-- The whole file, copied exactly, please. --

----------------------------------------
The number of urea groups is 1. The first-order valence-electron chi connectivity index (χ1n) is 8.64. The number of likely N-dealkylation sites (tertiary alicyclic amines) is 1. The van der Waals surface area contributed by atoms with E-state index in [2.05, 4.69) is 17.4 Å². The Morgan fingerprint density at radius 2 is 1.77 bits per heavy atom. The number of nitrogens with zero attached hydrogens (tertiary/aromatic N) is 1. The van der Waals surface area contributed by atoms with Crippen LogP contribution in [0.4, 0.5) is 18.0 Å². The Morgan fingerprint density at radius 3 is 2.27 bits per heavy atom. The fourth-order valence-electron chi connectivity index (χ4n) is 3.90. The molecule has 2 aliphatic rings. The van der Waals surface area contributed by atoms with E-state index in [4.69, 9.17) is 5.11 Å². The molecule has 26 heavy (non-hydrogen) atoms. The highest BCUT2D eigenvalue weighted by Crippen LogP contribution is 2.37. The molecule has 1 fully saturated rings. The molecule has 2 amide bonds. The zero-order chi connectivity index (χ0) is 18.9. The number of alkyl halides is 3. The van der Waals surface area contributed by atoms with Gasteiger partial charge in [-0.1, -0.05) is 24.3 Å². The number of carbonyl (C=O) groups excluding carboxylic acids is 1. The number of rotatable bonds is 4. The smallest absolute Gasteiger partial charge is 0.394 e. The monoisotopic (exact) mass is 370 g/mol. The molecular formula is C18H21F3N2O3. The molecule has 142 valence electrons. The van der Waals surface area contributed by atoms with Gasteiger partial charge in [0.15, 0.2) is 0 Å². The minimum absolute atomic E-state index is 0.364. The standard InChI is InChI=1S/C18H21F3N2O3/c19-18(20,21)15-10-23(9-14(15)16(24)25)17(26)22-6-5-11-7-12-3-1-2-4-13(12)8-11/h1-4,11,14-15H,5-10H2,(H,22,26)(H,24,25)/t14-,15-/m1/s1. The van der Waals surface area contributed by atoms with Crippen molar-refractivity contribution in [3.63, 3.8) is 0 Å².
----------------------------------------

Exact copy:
The number of urea groups is 1. The first-order valence-electron chi connectivity index (χ1n) is 8.64. The number of likely N-dealkylation sites (tertiary alicyclic amines) is 1. The van der Waals surface area contributed by atoms with E-state index in [2.05, 4.69) is 17.4 Å². The Morgan fingerprint density at radius 2 is 1.77 bits per heavy atom. The number of nitrogens with zero attached hydrogens (tertiary/aromatic N) is 1. The van der Waals surface area contributed by atoms with Crippen LogP contribution in [0.4, 0.5) is 18.0 Å². The Morgan fingerprint density at radius 3 is 2.27 bits per heavy atom. The fourth-order valence-electron chi connectivity index (χ4n) is 3.90. The molecule has 2 aliphatic rings. The van der Waals surface area contributed by atoms with E-state index in [4.69, 9.17) is 5.11 Å². The molecule has 26 heavy (non-hydrogen) atoms. The highest BCUT2D eigenvalue weighted by Crippen LogP contribution is 2.37. The molecule has 1 fully saturated rings. The molecule has 2 amide bonds. The zero-order chi connectivity index (χ0) is 18.9. The number of alkyl halides is 3. The van der Waals surface area contributed by atoms with Gasteiger partial charge in [-0.1, -0.05) is 24.3 Å². The number of carbonyl (C=O) groups excluding carboxylic acids is 1. The number of rotatable bonds is 4. The smallest absolute Gasteiger partial charge is 0.394 e. The monoisotopic (exact) mass is 370 g/mol. The molecular formula is C18H21F3N2O3. The molecule has 142 valence electrons. The van der Waals surface area contributed by atoms with Gasteiger partial charge in [0.15, 0.2) is 0 Å². The minimum absolute atomic E-state index is 0.364. The standard InChI is InChI=1S/C18H21F3N2O3/c19-18(20,21)15-10-23(9-14(15)16(24)25)17(26)22-6-5-11-7-12-3-1-2-4-13(12)8-11/h1-4,11,14-15H,5-10H2,(H,22,26)(H,24,25)/t14-,15-/m1/s1. The van der Waals surface area contributed by atoms with Crippen molar-refractivity contribution in [3.63, 3.8) is 0 Å².